Human Genetics

, Volume 122, Issue 2, pp 117–127 | Cite as

High-density single nucleotide polymorphism array analysis in patients with germline deletions of 22q11.2 and malignant rhabdoid tumor

  • Eric M. Jackson
  • Tamim H. Shaikh
  • Sridharan Gururangan
  • Marilyn C. Jones
  • David Malkin
  • Sarah M. Nikkel
  • Craig W. Zuppan
  • Luanne M. Wainwright
  • Fan Zhang
  • Jaclyn A. Biegel
Original Investigation


Malignant rhabdoid tumors are highly aggressive neoplasms found primarily in infants and young children. The majority of rhabdoid tumors arise as a result of homozygous inactivating deletions or mutations of the INI1 gene located in chromosome band 22q11.2. Germline mutations of INI1 predispose to the development of rhabdoid tumors of the brain, kidney and extra-renal tissues, consistent with its function as a tumor suppressor gene. We now describe five patients with germline deletions in chromosome band 22q11.2 that included the INI1 gene locus, leading to the development of rhabdoid tumors. Two patients had phenotypic findings that were suggestive but not diagnostic for DiGeorge/Velocardiofacial syndrome (DGS/VCFS). The other three infants had highly aggressive disease with multiple tumors at the time of presentation. The extent of the deletions was determined by fluorescence in situ hybridization and high-density oligonucleotide based single nucleotide polymorphism arrays. The deletions in the two patients with features of DGS/VCFS were distal to the region typically deleted in patients with this genetic disorder. The three infants with multiple primary tumors had smaller but overlapping deletions, primarily involving INI1. The data suggest that the mechanisms underlying the deletions in these patients may be similar to those that lead to DGS/VCFS, as they also appear to be mediated by related, low copy repeats (LCRs) in 22q11.2. These are the first reported cases in which an association has been established between recurrent, interstitial deletions mediated by LCRs in 22q11.2 and a predisposition to cancer.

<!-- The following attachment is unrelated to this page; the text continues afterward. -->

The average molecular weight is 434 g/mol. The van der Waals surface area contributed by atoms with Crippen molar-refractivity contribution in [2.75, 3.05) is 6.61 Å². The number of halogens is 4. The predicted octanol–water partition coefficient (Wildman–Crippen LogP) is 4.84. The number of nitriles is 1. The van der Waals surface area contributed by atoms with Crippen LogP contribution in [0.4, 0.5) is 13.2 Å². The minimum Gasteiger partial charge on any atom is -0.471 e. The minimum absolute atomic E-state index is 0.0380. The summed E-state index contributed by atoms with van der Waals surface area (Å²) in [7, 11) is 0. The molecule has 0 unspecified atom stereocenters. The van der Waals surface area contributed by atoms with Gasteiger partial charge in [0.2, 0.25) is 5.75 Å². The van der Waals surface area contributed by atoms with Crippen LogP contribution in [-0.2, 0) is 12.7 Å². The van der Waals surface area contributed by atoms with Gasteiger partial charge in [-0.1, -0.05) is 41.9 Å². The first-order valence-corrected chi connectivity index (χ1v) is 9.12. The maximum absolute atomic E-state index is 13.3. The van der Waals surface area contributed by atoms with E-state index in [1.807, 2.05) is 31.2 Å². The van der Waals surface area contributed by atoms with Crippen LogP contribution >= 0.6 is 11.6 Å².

The authors thank Dr. Sulagna Saitta for her helpful and informative discussions. We would also like to acknowledge Dr. Eric Rappaport, Elizabeth Geiger and Madhavi Vaddi for their technical assistance. Supported by grants from the National Institutes of Health CA46274, CA98543 (J.A.B.) and GM64725 (T.H.S.). Eric Jackson receives grant support from the Neurosurgery Research and Education Foundation.

Supplementary material

439_2007_386_MOESM1_ESM.doc (24 kb)
Supplemental Table 1: Chromosomal positions of 22q11 LCRs (DOC 24.5 KB)
439_2007_386_MOESM2_ESM.doc (27 kb)
Supplemental Table 2: Deletion breakpoints in patients with germline 22q11.2 deletions (DOC 27 KB)


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Copyright information

© Springer-Verlag 2007

Authors and Affiliations

  • Eric M. Jackson
    • 1
  • Tamim H. Shaikh
    • 2
    • 3
  • Sridharan Gururangan
    • 4
  • Marilyn C. Jones
    • 5
  • David Malkin
    • 6
  • Sarah M. Nikkel
    • 7
  • Craig W. Zuppan
    • 8
  • Luanne M. Wainwright
    • 2
  • Fan Zhang
    • 2
  • Jaclyn A. Biegel
    • 2
    • 3
    • 9
  1. 1.Department of NeurosurgeryUniversity of Pennsylvania School of MedicinePhiladelphiaUSA
  2. 2.Division of Human Genetics and Molecular BiologyThe Children’s Hospital of PhiladelphiaPhiladelphiaUSA
  3. 3.Department of PediatricsUniversity of Pennsylvania School of MedicinePhiladelphiaUSA
  4. 4.The Preston Robert Tisch Brain Tumor Center and the Departments of Pediatrics and SurgeryDuke University Medical CenterDurhamUSA
  5. 5.Division of Dysmorphology and GeneticsRady Children’s HospitalSan DiegoUSA
  6. 6.Division of Hematology/Oncology, Department of Pediatrics, The Hospital for Sick ChildrenUniversity of TorontoTorontoCanada
  7. 7.Department of GeneticsChildren’s Hospital of Eastern OntarioOttawaCanada
  8. 8.Department of PathologyLoma Linda University Medical CenterLoma LindaUSA
  9. 9.The Children’s Hospital of Philadelphia, Abramson Research BuildingPhiladelphiaUSA

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